By looking for the surnames in the old phone books that I did, I stumbled upon one bit of information that is of special interest to me. That the wife of a man who divorced her some time after he returned from World War II does have her own phone, is listing herself as Mrs. and so by 1950 he must be living separate.  Because in 1950 it was rare for a couple to list their phone under the woman's name unless she was widowed or divorced.


Which brings us to the use of the phone book to possibly narrow down the years we must look for divorce or marriage records or death records.



Some of the phone books have the month and year date on them which is helpful but unlike a census this is the date of publication not the date of a census taker's visit.
Depending on the city and the location of the old paper books, you may find the old names, addresses, and phone numbers, with their now quaint "exchange names" very interesting!


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16 May 2017

WHAT YOUR NOSE KNOWS

CNN: YOUR NOSE SHAPE and CLIMATE b


It's exactly as we suspected, our noses do reveal something about the climate that our ancestors lived in.


EXCERPT: They selected people from four populations: North Europeans, South Asians, East Asians and West Africans. Shriver and his team looked at 3-D photos of each individual and examined the width of the nostrils, the distance between nostrils, the height of the nose, nose ridge length, nose protrusion, external area of the nose and area of the nostrils.

10 May 2017

ORPHAN TRAINS brought HOMELESS CHILDREN TO ADOPTIVE FAMILIES

In 1853, a minister named Charles Loring Brace, decided to address the urgent problem of immigrant children who were homeless, on the street, or living in deplorable conditions.  This film doesn't say it, but these children were not just begging, or singing for donations.  Many of them probably were being used for sex or sex trafficked.   Many of them were orphans or the children of unmarried women.  His Children's Aid Society moved 150,000 of these children to the Midwest, usually to farms, between the years of 1854 and 1929.  Some of the people who were moved to homes this way were still alive to testify for this documentary film.  Overall the film presents both sides.  Stories of a child who was worked to death like a slave and lived in fear, children who became the beloved adoptees by excellent parents. Children who stayed in one place and came to appreciate that they had been given a chance that saved them.  Others who moved from one place to another, who were hard to place. Other charities followed this example of placing children who had no real home to go to.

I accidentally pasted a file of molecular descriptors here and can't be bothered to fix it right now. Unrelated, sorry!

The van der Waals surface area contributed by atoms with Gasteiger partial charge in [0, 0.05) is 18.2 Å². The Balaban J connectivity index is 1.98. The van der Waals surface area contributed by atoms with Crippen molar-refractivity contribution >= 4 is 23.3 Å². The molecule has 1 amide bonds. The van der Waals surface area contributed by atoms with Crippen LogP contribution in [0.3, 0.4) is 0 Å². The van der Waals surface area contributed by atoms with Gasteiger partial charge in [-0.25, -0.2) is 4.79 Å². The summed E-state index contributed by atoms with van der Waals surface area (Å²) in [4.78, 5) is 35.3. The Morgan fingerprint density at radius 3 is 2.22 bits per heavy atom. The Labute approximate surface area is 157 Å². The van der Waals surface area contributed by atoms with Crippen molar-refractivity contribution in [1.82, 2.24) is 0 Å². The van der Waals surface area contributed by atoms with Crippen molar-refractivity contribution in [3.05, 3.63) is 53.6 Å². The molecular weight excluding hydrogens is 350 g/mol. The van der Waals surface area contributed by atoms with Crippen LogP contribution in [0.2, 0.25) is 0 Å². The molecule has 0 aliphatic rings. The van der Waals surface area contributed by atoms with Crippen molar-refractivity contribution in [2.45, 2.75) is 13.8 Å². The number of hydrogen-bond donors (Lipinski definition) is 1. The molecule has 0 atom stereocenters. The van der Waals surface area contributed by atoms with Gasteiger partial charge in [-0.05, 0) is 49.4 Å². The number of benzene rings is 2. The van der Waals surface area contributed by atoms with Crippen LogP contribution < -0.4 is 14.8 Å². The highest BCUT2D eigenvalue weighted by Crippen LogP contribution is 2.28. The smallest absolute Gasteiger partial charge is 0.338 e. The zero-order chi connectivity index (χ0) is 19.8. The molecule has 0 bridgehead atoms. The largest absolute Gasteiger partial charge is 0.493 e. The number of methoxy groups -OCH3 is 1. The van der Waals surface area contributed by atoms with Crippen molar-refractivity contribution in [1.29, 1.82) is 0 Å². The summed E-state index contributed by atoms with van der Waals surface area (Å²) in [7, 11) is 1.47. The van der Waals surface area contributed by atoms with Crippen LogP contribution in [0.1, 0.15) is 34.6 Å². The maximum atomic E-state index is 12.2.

While watching this film, I couldn't help but think of all the children today who are awaiting foster homes or adoption or who are homeless and living in vehicles or motel rooms. Today I do not think this system of putting children on trains, having them get off at a stop, being chosen or rejected, and then putting them back on to another town until someone wanted them would be allowed.


PBS ORPHAN TRAIN SITE


*****
Are you researching to find more out about someone who did or may have been adopted this way?  My advice is to find that person on a census at as young an age as possible.  Then inquire at the county they lived in to find out if any legal adoption was necessary.  I've found that adoption was often not a legal or formal procedure and the text to this program suggests that.  However, the Childrens Aid Society did ask any locatable parent to sign paperwork in which they agreed not to contact the child or interfere in their life, until they were an adult.